Reliable simulation of hybrid joining processes using conventional finite element (FE) tools is challenging, because the liquid adhesive must be somehow included in the model. Thus, in this work the viscoelastic properties of the adhesive are substituted with “equivalent” mechanical properties. The complex viscosity of an epoxy-based single-component adhesive was determined at five temperatures between 20‒55 °C and at seven shear rates between 1‒150 s-1 using a rheometer. Flow stresses and strain rates were calculated from the complex viscosities and from the shear rates. For each temperature investigated the relationship between flow stress and strain rate was fitted with a power-law, which enables modeling the actually liquid adhesive as solid with strain rate-dependent flow stress. In order to validate the material model, a defined volume of adhesive was uniaxially compressed. This testing setup was also modelled using the FE software Simufact Forming 15. In the model the Young’s modulus of the adhesive was iteratively adapted until good agreement between the numerical and the experimental force-displacement curves was achieved. The obtained mechanical properties were finally used for modeling the adhesive layer between two 2.0 mm-thick 6xxx aluminum alloy blanks in the hybrid riveting-bonding process. An axisymmetric model including deformable (rivet, upper blank, lower blank, adhesive layer) and rigid (punch, die, blankholder) components was built in Simufact Forming. The cross-section of the hybrid joint obtained from simulation showed very good geometrical agreement with cross-sections obtained from the joining experiments, and just small differences between the calculated and the measured force-displacement curves was observed.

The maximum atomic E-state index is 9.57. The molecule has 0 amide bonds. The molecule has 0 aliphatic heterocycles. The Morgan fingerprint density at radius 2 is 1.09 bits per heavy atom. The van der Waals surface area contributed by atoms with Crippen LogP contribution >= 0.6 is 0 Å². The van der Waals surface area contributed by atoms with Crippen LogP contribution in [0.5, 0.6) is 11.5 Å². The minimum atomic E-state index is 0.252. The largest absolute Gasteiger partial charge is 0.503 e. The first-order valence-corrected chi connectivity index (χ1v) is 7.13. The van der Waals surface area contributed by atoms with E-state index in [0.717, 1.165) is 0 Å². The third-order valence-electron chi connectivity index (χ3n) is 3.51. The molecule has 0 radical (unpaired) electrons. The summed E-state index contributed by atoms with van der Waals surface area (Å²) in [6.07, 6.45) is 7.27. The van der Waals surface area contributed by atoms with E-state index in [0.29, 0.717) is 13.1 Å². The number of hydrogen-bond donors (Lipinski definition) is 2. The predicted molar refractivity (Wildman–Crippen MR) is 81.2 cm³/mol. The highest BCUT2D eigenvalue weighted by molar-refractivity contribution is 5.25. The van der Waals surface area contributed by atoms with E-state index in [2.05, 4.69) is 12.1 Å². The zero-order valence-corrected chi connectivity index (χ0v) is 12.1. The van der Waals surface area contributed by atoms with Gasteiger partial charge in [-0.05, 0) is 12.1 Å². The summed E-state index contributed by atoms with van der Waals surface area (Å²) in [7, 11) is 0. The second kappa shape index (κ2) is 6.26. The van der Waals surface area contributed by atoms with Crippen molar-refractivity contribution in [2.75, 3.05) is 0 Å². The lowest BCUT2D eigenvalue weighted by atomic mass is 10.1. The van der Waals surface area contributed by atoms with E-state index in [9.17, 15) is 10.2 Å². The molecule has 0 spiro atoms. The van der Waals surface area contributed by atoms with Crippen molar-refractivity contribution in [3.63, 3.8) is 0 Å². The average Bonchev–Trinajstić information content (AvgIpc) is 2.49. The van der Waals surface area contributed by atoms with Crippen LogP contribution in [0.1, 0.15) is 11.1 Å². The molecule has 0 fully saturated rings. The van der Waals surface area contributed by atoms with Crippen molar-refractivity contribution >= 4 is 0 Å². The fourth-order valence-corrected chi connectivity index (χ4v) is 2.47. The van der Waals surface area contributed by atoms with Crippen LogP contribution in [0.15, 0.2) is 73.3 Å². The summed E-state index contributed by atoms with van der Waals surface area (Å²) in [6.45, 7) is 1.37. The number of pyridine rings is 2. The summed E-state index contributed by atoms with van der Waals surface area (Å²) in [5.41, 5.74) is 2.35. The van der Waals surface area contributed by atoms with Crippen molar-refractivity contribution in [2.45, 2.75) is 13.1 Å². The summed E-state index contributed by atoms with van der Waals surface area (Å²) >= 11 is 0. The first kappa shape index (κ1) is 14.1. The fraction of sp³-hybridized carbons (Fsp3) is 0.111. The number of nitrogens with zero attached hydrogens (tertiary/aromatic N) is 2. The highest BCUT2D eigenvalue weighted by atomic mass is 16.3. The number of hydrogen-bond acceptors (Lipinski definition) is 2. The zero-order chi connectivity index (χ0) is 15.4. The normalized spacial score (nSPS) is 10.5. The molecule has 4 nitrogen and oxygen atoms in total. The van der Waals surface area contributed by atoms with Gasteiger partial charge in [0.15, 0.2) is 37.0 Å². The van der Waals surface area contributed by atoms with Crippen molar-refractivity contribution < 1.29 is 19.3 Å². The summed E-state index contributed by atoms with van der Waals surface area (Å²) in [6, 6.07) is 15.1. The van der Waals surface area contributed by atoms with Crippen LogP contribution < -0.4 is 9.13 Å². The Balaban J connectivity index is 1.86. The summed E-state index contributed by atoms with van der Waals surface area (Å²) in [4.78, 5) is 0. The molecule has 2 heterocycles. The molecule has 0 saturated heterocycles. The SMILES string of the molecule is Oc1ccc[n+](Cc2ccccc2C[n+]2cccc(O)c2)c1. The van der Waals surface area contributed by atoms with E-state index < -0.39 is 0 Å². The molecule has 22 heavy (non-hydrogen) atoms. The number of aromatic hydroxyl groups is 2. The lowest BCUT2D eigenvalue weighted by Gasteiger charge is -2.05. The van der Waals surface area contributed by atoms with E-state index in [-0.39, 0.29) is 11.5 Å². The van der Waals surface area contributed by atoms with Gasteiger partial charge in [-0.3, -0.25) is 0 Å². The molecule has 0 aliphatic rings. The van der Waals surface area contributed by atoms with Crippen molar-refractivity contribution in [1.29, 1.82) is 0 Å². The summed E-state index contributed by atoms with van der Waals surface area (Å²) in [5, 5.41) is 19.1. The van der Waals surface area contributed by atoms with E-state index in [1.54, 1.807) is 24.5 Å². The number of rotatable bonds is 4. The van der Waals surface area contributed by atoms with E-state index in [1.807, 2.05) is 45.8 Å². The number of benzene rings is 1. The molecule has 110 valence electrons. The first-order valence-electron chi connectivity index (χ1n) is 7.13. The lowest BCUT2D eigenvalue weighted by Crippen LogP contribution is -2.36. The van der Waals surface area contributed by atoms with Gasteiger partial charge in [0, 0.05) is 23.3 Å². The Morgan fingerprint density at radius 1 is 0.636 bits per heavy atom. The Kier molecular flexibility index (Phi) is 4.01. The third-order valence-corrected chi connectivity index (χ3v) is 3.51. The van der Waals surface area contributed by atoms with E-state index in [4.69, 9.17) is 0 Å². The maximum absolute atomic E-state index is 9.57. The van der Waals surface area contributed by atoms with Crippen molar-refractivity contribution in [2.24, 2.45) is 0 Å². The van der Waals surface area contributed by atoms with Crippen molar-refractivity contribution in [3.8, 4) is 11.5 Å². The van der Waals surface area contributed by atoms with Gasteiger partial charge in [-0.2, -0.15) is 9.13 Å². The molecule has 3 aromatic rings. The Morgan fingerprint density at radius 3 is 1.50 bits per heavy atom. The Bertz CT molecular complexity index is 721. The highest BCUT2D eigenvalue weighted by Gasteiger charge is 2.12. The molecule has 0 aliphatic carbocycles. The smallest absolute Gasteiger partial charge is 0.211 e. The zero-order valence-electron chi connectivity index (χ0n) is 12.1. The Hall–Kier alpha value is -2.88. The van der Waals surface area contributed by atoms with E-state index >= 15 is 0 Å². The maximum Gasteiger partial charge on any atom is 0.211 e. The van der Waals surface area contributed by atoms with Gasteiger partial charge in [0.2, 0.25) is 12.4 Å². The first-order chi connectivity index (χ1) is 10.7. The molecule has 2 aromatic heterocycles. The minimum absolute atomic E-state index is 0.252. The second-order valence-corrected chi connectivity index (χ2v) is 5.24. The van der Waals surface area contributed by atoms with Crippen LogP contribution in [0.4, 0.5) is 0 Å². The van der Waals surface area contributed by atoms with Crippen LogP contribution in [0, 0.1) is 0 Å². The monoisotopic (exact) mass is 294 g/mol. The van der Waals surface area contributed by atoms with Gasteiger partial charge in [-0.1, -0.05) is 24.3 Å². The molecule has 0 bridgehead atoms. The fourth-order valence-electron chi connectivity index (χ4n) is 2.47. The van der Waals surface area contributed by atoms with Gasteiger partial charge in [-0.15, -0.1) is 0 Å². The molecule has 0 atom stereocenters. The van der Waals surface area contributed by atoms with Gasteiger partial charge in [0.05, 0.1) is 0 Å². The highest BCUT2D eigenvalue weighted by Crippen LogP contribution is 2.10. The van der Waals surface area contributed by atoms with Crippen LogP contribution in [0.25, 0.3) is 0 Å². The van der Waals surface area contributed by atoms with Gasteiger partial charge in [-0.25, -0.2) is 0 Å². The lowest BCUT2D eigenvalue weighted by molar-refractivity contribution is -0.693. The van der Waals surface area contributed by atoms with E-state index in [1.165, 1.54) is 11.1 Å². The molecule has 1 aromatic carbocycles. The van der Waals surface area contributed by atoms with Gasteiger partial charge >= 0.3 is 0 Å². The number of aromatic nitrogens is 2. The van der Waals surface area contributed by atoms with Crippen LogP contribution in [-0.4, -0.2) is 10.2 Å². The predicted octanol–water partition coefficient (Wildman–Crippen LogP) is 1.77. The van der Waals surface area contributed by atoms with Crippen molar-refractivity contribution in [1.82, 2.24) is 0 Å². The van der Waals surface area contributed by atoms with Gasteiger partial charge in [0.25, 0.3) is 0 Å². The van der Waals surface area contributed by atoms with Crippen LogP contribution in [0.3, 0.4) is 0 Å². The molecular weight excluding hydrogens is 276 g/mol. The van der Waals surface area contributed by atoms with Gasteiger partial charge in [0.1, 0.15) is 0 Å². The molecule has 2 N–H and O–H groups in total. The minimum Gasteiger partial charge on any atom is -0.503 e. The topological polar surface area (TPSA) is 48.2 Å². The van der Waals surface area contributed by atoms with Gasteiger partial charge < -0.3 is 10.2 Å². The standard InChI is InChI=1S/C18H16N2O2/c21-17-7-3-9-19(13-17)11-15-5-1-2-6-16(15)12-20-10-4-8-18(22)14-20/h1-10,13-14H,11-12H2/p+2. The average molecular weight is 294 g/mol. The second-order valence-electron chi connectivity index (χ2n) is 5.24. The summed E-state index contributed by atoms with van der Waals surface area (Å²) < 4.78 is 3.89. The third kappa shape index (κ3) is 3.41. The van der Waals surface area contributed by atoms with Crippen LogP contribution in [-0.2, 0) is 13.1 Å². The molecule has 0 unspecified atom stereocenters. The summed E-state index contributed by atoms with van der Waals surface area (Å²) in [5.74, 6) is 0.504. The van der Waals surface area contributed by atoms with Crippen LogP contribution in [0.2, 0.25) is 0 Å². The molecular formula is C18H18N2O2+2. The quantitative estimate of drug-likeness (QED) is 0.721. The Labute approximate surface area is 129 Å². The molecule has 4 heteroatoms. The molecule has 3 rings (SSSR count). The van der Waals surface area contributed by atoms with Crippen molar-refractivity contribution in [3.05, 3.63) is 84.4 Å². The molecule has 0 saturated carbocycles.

ASJC Scopus subject areas
- !!Industrial and Manufacturing Engineering